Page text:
Blog: The Comedy of Everyday Life
The comic drama of existence unfolds itself in every situation. It's the approach that counts. I was, by the force of circumstance, in hospital and happened to be reduced to an avid witness of the comedy of gross, the vulgar, the subtle and insidious at a rich period when the public meets the ailing and the vulnerable during visiting hours.
Bottles of mineral water outnumbered all other gifts. It was strange why the visiting hours offer an unconditional holiday from discipline especially related to gastronomy. The diabetic drank juice galore, ate black grapes... Some wives are heard to have brought mixed rum with water to pander to the unrequitable thirst of spouses whose marital authority was stronger than the doctor’s warning.
Numbers make odd counts in hospitals. When two visitors are supposed to pay their respectful call on the sick, they finally multiply into four by one magic of concession and compromise, a very subtle mauritian ethic concocted out the laws of kinship. The nearer the kin the more can the attendant janitor admit into the ward.
It is strange to realise the content of the conversation beetween visitor and patient. "How do you?" If the patient has to answer this question ten times, he will be fit for rest and retreat for the rest of the day. But then very often this question is not anwered and is taken to be no different from a greeting or a salutation. A visitor is very often a pretext for a gathering of relatives. A rural congregation of Bhojpuri speaking aunts opens up vistas of hilarious narratives. We can hear about all the ills of a rural underworld where the least discomfort deserves a saga meant for storytelling. Some of these meetings are reputed to be ending up with alienated kins settling scores with salvoes of invective.
I have always wondered why nurses want everything to be spick and span before the visiting hours open their floodgates to a miscellaneous mass. Infact they should be amidst the visitors to answer their questions, to know which food to bring from home and what not to bring. Visitors have the right to know the status of their relative’s health. I was pleasantly surprised to find a new rapport between specialists and patients. It is unfortunate that all young Registered medical officers are not able to guide patients or visitors. Specialists were found carrying out enquiries, explaining the nature of the disease, and warning patients against abusive medical behaviour.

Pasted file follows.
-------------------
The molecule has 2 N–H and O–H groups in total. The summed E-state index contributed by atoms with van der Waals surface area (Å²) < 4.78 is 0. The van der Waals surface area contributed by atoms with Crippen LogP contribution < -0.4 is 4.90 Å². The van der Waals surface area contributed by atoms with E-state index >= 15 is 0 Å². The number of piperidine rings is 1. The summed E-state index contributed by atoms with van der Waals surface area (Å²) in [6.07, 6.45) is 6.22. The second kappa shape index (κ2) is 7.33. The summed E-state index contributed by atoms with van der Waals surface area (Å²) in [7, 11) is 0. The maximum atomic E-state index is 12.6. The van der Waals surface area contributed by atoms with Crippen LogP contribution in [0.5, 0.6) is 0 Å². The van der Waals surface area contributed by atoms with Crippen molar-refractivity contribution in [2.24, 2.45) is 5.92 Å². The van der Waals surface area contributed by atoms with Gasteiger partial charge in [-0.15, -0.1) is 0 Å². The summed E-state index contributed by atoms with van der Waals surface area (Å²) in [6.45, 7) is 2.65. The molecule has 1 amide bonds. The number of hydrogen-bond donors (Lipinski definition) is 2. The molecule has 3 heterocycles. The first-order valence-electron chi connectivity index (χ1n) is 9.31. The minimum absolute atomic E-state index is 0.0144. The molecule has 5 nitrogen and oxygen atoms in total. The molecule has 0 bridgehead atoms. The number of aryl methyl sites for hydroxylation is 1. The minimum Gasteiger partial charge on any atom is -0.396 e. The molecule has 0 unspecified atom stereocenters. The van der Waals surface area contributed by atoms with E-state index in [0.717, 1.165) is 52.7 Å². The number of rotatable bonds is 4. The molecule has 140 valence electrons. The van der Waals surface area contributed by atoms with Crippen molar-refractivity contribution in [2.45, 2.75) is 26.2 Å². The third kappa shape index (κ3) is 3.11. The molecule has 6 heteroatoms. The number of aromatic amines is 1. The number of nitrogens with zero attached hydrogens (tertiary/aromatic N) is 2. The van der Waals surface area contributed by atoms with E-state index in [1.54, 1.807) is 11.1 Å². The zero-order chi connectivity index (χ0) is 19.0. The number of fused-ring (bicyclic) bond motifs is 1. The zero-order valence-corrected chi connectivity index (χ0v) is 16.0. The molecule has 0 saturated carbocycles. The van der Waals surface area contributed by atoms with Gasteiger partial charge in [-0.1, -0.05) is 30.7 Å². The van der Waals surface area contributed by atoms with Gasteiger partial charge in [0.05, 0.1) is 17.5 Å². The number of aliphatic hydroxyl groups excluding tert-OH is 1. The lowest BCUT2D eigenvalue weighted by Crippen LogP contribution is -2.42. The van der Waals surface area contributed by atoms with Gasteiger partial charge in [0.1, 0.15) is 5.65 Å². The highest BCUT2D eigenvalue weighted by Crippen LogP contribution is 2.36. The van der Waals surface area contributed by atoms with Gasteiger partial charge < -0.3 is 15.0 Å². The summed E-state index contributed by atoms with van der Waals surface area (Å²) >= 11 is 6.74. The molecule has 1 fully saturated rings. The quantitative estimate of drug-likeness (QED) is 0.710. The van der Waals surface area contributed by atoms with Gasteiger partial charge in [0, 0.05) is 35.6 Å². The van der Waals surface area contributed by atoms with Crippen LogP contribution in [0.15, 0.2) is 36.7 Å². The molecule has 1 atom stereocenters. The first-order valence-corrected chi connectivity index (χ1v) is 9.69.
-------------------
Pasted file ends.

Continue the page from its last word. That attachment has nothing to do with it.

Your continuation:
Visiting hours too often degenerate into chaos. The mauritian public is highly emotional and is driven by the emotions that a situation provokes. To be bedridden is a family event. Kins from all sources converge to throng at the gate of the ward. No one ever obeys the rule of visiting two by two. The multiplying factor increases as visiting hours wear out and the well wisher feels that his disturbance will go to waste if he is refused access.
At certain moments visiting hours look like a market fair well attended by eager customers. Mauritians are bighearted and can travel many kilometres only to exchange a few words or to have a silent yet meaningful look of the sick relative.
Class differences become eloquent during visiting hours. Special visitors do not want to blend with the riff-raff. They may wait for the small fry to take their turn and disappear from the scene because they want to accaparate quality time with the sick.
In the midst of all this hurlyburly, there are those who receive no visits. Some of these are used to neglect or the dereliction. Others fret because their relatives did not find time to pay them a visit. They are the most unfortunate ones of the lot.
The post visiting hours are interesting to live. There this one is seeking space enough to store his bottles of water that could have made Mare aux Vacoas shy during drought season. The other is tasting every bit of the variety of food ,fruit brought to express sympathy.
This article is the result of the kind treatment I received at the hands of the medical and paramedical staff in the cardiology departement of Flacq hospital. I thank them all for the respect they showed to me.